Board of Overseers of the Bar v. Marsha Weeks Traill, Esq.

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Docket No.: GCF-07-155

Issued by: Grievance Commission

Date: February 17, 2009

Respondent: Marsha Weeks Traill, Esq.

Bar Number: 002509

Order: Reprimand Decision Appealed

Disposition/Conduct: Conduct Unworthy of an Attorney; Conduct Involving Dishonesty, Fraud, Deceit, or Misrepresentation;Conduct Prejudicial to the Administration of Justice

NOTE: Public Reprimand Appealed - See Single Justice Decision 10/16/09


On December 8, 2008, with due notice, Panel C of the Grievance Commission conducted a public hearing pursuant to Maine Bar Rule 7.1(c)(4). This disciplinary proceeding was commenced by the filing of a Disciplinary Petition on July 8, 2008.

At the hearing, the Board was represented by Assistant Bar Counsel Aria eee and the Respondent was present and represented by James M. Bowie, Esq. The Complainant, Mr. J,1 also was present during the December 8, 2008 hearing.

After due consideration or the testimony of the witnesses and the evidence presented, the Panel makes the following disposition:


Mr. and Mrs. J were involved in the litigation of a divorce action in the Maine District Court in Biddeford, Maine, commencing in 2004. Mr. J was represented at all relevant times herein by Ray R. Pallas, Esq. of Westbrook, Maine and Mrs. J was represented at all relevant times here in by the Respondent, Marsha Weeks Traill, Esq. of Gorham, Maine.

Mr. J filed a Grievance Complaint on May 25, 2007 which alleged that Attorney Traill deliberately misrepresented the mental health of her client immediately prior to and on the date that the parties placed their entire settlement agreement on the record, April 12, 2006. Over the course of this divorce action, it is undisputed that the mental health of Mrs. J was at issue.2

On April 12,2006, Mr. and Mrs. J, through counsel, placed a comprehensive agreement for the resolution of their divorce action on the record in the Maine District Court in Biddeford. On April 7, 2006, five (5) days prior to the initially scheduled contested hearing, Mrs. J was admitted to the Spring Harbor mental health facility in South Portland, Maine where she remained until discharged on April 11, 2006 due to what has been described as imbalances in her medication regimen. Attorney Traill testified that she first became aware of her client's admission on April 10, 2006 by members of her church, and that Attorney Tram, thereafter, was instructed by her client not to disclose her hospitalization to Attorney Pallas.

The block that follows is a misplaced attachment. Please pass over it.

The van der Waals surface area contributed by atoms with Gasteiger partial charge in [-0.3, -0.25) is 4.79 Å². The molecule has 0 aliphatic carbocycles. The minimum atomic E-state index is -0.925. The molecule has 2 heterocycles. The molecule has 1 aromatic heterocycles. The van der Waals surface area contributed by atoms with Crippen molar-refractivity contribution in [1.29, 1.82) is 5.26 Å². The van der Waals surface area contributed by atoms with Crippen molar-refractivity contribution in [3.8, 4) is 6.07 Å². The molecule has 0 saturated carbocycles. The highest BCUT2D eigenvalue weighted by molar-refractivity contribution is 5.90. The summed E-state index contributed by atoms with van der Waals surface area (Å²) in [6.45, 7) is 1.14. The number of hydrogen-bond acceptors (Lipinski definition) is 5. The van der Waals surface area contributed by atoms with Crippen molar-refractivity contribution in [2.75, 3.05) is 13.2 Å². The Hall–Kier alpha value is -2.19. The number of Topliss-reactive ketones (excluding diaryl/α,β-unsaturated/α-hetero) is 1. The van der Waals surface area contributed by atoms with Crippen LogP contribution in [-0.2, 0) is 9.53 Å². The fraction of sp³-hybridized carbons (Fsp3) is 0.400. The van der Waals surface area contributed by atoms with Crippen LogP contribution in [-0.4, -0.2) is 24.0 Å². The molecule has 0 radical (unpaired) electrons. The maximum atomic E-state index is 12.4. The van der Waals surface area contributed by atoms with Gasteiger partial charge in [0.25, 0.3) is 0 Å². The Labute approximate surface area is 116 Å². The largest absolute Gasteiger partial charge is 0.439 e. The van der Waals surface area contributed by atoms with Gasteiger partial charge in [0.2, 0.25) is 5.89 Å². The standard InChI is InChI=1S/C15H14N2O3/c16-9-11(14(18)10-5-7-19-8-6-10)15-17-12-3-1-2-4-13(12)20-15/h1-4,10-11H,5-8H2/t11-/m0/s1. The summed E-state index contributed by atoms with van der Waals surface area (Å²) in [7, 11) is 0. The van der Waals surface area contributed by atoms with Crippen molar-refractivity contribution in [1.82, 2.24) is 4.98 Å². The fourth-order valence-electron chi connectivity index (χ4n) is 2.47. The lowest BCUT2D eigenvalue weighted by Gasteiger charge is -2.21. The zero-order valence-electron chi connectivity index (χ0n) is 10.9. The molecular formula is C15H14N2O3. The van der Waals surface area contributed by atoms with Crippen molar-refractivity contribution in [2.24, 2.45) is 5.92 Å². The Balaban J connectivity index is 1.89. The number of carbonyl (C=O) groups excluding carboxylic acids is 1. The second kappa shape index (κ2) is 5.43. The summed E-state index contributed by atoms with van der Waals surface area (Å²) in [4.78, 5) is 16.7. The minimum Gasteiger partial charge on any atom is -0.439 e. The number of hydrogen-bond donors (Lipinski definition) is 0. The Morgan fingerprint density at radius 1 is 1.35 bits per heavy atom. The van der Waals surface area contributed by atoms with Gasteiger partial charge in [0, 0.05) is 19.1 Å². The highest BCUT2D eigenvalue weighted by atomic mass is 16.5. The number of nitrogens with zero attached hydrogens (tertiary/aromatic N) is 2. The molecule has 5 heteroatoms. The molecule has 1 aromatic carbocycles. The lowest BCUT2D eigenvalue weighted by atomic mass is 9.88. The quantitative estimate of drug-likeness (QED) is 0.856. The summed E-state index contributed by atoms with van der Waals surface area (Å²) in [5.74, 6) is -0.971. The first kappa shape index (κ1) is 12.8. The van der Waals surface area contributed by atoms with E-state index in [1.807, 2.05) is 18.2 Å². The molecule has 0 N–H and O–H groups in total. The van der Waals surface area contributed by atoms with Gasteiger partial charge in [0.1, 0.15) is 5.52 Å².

Attorney Traill testified that her client's mental health had been a significant issue for Mr. J during the divorce proceedings. She anticipated a conversation with Attorney Pallas prior to the final hearing and was certainly conflicted by how she would answer Attorney Pallas' anticipated questions about her client's mental health. Attorney Traill recalls both the conversation she had with Attorney Pallas on the day of the scheduled hearing, April 12, 2006, and an additional telephone conversation with Attorney Pallas on April 10, 2006. Her recollection of the latter was that Attorney Pallas asked about the children who were unavailable for a scheduled weekend visit. When asked by Attorney Pallas if he had anything to be concerned about, Attorney Traill understood why Attorney Pallas was making the inquiry. Her stated recollection of her response to the question about whether Attorney Pallas had anything to be concerned about was, "Not that I am aware of or something of that nature". Attorney Pallas testified that he made a similar inquiry on the date of the contested hearing, April 12, 2006. Based on the representations Attorney Traill made, Attorney Pallas advised his client to move forward with an agreed upon judgment which provided, in part, for shared parental rights and responsibilities of the parties' two minor children and a sharing of the children's primary residence.